This guide gives a brief explanation as to what Trade Value actually is, and then goes into how it can be managed or utilized to best help your empire or to best fit your play-style.
What is Trade Value?
To begin to understand how to manage your Trade Value, it’s a good idea to first figure out what exactly it is. It’s not as self-explanatory as “Minerals” or “Alloys” where the name of the resource clearly depicts the physical resource being collected. Trade value rather represents a more abstract, less physical resource.
To put it bluntly, Trade Value is a resource that determines the value of any given trade route, and we as players (or empires) profit from this value by taxing the trade routes that run through our territory. I’ll go into the specifics of how the taxes work in the “What Can I Do With Trade Value” section.
How Do I Produce Trade Value?
There are two main methods of producing Trade Value, the easiest and most effective of which is through your empire’s many colonies and systems. Many jobs and buildings that exist on your planets will produce Trade Value as a resource, though the most common job to do so is the Clerk job, which can typically be produced by the construction of either City Districts or Commercial Districts, additionally, the construction of Trade Districts on Habitats will have a similar effect. There are technically three other methods of gaining trade value, the most common of which is by securing a commercial pact with a fellow empire. Securing a commercial pact will essentially give your empire a cut of their total trade value while giving them a cut of your total trade value.
I believe the way this works from a roleplay perspective is that your empires allow corporations within your sovereign nations to conduct business freely, and in doing so, you partially combine your trade routes. After commercial pacts, the next most common way to gain trade value is actually by just straight up finding it. I know it sounds kind of weird, and I’m not entirely sure what it’s meant to represent aside from just strategic locations, but Trade Value can be discovered as an orbital deposit resource, just as one might find minerals or energy credits. It is worth mentioning that Trade Value as a resource has a spawn rate lower than Minerals or Energy Credits, but higher than strategic resources like exotic gasses or rare crystals, the spawn rate is certainly a lot closer to that of a strategic resource though.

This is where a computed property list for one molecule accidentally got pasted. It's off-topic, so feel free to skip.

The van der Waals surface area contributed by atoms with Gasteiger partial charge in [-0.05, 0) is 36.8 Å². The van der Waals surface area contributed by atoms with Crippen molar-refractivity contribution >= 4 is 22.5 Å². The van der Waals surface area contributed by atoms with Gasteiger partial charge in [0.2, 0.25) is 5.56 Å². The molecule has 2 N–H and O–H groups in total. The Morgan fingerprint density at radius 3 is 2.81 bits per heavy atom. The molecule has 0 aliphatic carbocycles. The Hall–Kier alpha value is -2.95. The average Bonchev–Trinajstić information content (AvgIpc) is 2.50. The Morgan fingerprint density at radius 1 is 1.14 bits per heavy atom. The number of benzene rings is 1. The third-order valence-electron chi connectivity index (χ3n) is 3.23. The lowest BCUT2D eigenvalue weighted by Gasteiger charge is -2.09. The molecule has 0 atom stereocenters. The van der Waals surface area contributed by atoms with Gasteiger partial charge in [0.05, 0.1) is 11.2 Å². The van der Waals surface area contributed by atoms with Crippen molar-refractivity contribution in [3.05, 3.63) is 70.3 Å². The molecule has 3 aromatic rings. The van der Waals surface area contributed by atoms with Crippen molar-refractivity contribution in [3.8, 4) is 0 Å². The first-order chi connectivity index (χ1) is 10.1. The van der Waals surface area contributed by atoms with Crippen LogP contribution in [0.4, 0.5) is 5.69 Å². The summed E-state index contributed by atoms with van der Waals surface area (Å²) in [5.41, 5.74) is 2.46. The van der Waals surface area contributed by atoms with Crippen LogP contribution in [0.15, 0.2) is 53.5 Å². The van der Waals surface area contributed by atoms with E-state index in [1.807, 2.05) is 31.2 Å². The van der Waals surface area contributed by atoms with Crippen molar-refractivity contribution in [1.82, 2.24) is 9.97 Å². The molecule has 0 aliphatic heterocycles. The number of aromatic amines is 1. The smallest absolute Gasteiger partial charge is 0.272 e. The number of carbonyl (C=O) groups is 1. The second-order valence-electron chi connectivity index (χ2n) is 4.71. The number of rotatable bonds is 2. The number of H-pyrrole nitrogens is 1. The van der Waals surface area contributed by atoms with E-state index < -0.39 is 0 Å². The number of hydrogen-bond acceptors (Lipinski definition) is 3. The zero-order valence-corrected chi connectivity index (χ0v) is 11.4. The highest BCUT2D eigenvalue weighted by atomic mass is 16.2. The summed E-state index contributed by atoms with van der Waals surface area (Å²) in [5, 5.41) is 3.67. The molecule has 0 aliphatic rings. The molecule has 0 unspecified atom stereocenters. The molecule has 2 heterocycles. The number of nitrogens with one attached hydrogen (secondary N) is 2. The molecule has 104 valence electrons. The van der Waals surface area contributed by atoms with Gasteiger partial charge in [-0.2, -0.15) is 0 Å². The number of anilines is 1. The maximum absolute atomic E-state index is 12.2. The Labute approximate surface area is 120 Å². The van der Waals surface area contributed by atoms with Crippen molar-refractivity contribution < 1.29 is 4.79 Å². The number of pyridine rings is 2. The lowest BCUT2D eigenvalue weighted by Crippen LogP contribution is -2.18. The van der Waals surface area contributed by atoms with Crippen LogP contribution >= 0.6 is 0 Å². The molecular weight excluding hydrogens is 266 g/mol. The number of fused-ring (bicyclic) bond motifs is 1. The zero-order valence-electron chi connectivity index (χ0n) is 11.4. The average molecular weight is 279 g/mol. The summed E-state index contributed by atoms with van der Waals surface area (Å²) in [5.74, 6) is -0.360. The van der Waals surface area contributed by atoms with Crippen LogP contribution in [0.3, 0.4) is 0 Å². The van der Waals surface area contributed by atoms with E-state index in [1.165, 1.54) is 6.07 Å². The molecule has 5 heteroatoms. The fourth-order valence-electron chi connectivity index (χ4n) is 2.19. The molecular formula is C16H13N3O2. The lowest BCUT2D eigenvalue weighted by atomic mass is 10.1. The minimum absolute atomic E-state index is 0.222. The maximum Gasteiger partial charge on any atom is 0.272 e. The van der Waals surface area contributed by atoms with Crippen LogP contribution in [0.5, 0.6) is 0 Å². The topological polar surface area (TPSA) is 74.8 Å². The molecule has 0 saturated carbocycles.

The last way to gain trade value is by allowing a megacorporation to establish a branch office on a colony or system that you own. The megacorp will be able to create jobs that produce Trade Value that adds to your planet’s Trade Value, the only reason I’m listing this separately from the first and most common method is that this method requires cooperation to do, and can’t be done by yourself, as in you would need to work with an AI or another player in order to produce Trade Value this way.
How Do I Collect Trade Value?
Regardless of where your Trade Value is produced (with the exception of a commercial pact), you will have to collect it in some way shape or form in order to profit from it. This, I think, is one of the easiest concepts to grasp in the game, but essentially, if you plan on taxing the trade that occurs within your empire, you first need to establish locations for this trade to take place.
The most common and easy way to do this in the early game is by constructing trading posts on your starbases. For every trading post that you build on a starbase, that base’s Trade Value collection range will be increased by 1 system.
What Can I Do With Trade Value?
Trade Value acts as a form of passive income for your nation. It can be manipulated to allow a player to rush early traditions, to jump-start a dying economy, or just to make an already prosperous empire more so. How you change the way you use your trade value is by changing your trade policy, which can be found in your side menu under “Policies”.
The three basic trade policies are Wealth Creation, where the empire taxes its shipping lanes for credits, Consumer Benefits, where the empire takes a cut of the products being shipped and in return taxes less actual credits on the goods, and Marketplace of Ideas, where the empire simply lowers all taxes on shipping lanes within their empire, increasing the national Unity.